Let’s look at some possible outputs and label them. Adapt these “truth in sales labeling” laws and you will never again call anything you do a sales call.
Here are seven sales outputs I recommend you start counting today:
- Seeds — the number of articles on business issues you send or fax to a customer. For every article you send to a legitimate prospect, you count one “seed.”
- Letters — any introductory letter, thank you note, or letter to clarify a point counts as one letter.
- Dials — if you dial the phone to try to reach a prospect or customer, you get one dial. Dialing the phone may or may not result in a contact, but you have to start somewhere.
- Contacts — if you accidentally (just kidding) get put through to the person you are dialing or if that person picks up his or her own extension, you get one contact. You can get a dial without a contact, but you can’t get a contact without a dial unless you are knocking on doors.
- Appointments booked — if you dial the phone, contact the person you want to talk with, and book an appointment, you get one appointment booked.
- Customer Needs Analyses conducted — if you have a meeting with a prospect that results in an exchange of information and needs, you get one Customer Needs Analysis. This could include taking a tour of your prospect’s facility.
- Proposals — if you present a solution and ask for an order for a specific amount of money, you have made one proposal.
The proposal is the most important output you can make. The first six outputs help put you in position to make the proposal.
At the end of the day, you count your outputs. Your scenario might look like this: You go to the office in the morning and send out five seeds, write two letters, dial the phone ten times, make three contacts, book one appointment. Then you leave the office and meet with three prospects. At those meetings you do two Customer Needs Analyses, and make one proposal.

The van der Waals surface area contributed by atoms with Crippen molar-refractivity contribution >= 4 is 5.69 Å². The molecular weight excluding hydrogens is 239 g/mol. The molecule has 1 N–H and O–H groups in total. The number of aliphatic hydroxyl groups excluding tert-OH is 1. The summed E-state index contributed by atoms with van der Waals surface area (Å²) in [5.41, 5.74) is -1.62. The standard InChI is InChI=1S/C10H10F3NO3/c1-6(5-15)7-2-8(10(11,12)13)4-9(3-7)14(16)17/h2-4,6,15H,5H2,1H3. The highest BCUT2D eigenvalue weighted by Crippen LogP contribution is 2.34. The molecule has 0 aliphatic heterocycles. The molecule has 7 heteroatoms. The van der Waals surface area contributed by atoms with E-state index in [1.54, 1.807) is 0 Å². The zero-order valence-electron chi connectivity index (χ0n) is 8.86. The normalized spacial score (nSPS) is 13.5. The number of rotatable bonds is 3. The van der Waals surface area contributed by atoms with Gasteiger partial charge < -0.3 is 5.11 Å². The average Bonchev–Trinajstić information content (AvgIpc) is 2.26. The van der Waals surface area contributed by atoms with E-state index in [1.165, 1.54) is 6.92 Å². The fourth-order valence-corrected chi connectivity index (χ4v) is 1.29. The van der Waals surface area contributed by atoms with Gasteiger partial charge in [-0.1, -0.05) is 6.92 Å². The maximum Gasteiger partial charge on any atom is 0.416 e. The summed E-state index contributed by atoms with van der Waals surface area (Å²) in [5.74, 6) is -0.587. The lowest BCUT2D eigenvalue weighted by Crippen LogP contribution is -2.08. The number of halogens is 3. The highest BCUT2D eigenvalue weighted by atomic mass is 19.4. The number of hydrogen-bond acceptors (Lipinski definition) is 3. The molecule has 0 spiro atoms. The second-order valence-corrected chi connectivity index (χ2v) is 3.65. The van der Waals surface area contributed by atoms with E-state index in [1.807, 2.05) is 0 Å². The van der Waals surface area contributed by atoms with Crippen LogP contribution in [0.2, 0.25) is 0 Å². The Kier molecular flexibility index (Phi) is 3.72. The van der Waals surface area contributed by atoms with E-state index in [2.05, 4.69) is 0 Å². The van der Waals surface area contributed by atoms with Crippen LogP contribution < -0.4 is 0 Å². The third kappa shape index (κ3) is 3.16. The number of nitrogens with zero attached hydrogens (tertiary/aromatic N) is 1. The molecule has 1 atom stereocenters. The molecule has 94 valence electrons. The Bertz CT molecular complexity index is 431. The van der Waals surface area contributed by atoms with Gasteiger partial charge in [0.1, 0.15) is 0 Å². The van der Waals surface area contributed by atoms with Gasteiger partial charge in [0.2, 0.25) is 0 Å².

You had twenty-four different outputs. You did not make twenty-four sales calls.
Pursuing is Not the Same as Engaging
To reflect today’s new selling environment, I have added an eighth output to the above list. If this new term gains traction in your career or your corporation, you will dramatically accelerate your sales.
- Scheduled Sales Conversation (SSC) — a scheduled conversation by phone, in person, or online the purpose of which is to advance the sale to the next stage in the process. A SSC must be on both the salesperson’s and the prospective buyer’s calendars.
The leading indicator of the health of your sales pipeline is the number of prospects who have you on their calendars for an SSC.
You may have to do list a mile long and you may be pursuing prospects, but that is not the same thing as engaging them. Engaged prospects have you on their calendars for a next step as opposed to information seekers who let you chase them.
The magic question is “Are you willing to work with me on a calendar basis?” This separates real prospects from information seekers.
Excerpted from The Accidental Salesperson 2nd Edition.
No comment yet.